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Reading this page, it says:

...the URI in a PUT request identifies the entity enclosed with the request -- the user agent knows what URI is intended and the server MUST NOT attempt to apply the request to some other resource.

From this I gather that I should not have a URL exposed which accepts PUT requests where the URL does not uniquely identify a resource. e.g.:

http://www.example.com/cars

Rather, I should allow PUT requests on the following URL:

http://www.example.com/cars/123

However, in a PUT request, the content is supposed to contain the entire entity, which could, therefore, contain some sort of primary key (like the 123 in the above URL). So is it really considered bad practice to expose non-unique URLs for PUT requests when the content will contain the unique identifier? In my service, all I want to do is collect data from clients, so a RESTful service accepting PUT requrests is great, but I don't really want to have the URL being unique (as this means more work to construct the URL on the client side).

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2 Answers 2

up vote 3 down vote accepted

PUT should only be used when the client knows for sure the resulting resource that should contain the entity after the request completes.

If you are simply collecting data from clients, then likely you should be using POST instead.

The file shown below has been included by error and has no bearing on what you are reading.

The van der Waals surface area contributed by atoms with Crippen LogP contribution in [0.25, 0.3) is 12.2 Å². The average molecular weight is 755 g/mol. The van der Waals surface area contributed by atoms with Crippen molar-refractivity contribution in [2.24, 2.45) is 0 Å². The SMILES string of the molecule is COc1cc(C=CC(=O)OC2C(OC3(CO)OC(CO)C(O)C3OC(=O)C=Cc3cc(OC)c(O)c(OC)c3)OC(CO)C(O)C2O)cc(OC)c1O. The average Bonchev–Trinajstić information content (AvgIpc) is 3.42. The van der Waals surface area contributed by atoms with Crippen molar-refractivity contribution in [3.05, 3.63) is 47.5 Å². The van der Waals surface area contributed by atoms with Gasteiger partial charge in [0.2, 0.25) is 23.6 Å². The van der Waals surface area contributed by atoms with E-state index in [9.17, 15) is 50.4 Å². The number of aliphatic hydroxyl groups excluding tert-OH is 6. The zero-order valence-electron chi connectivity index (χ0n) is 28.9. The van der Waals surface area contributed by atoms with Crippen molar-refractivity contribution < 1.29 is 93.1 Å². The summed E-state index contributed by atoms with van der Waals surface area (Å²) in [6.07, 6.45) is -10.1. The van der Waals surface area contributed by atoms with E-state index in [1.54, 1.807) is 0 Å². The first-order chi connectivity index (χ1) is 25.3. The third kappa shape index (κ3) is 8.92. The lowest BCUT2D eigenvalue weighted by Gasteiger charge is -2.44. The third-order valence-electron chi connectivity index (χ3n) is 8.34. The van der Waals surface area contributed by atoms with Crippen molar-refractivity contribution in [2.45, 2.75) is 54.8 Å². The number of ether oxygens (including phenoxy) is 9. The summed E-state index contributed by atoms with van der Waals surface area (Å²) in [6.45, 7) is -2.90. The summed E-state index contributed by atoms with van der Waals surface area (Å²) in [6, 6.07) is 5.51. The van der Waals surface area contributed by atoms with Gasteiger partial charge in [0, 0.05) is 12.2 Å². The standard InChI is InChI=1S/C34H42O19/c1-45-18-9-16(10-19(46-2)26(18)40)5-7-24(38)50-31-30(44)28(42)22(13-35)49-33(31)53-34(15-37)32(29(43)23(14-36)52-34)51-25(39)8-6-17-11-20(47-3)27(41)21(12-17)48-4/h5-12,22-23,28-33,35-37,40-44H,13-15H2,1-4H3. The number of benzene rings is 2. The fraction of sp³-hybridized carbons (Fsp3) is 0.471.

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I see your point about collecting data. However, the requests should be idempotent - it's sort of a sync service. Hence the reason I looked at PUT –  flipchart Mar 26 '12 at 18:12
    
So your clients may send duplicate requests that should be treated as one and you want to handle that gracefully? –  Pete Mar 27 '12 at 12:49

That is why in REST semantics, the PUT is used for updates and to create any resource you are supposed to be using POST.

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it's not always cut-and-dry like that. What matters is indempotency and how duplicate requests should be handled. –  smcg Mar 27 '12 at 13:11
    
@smcg PUT can still be used for updates and be idempotent –  Daniel Little Mar 29 at 4:43

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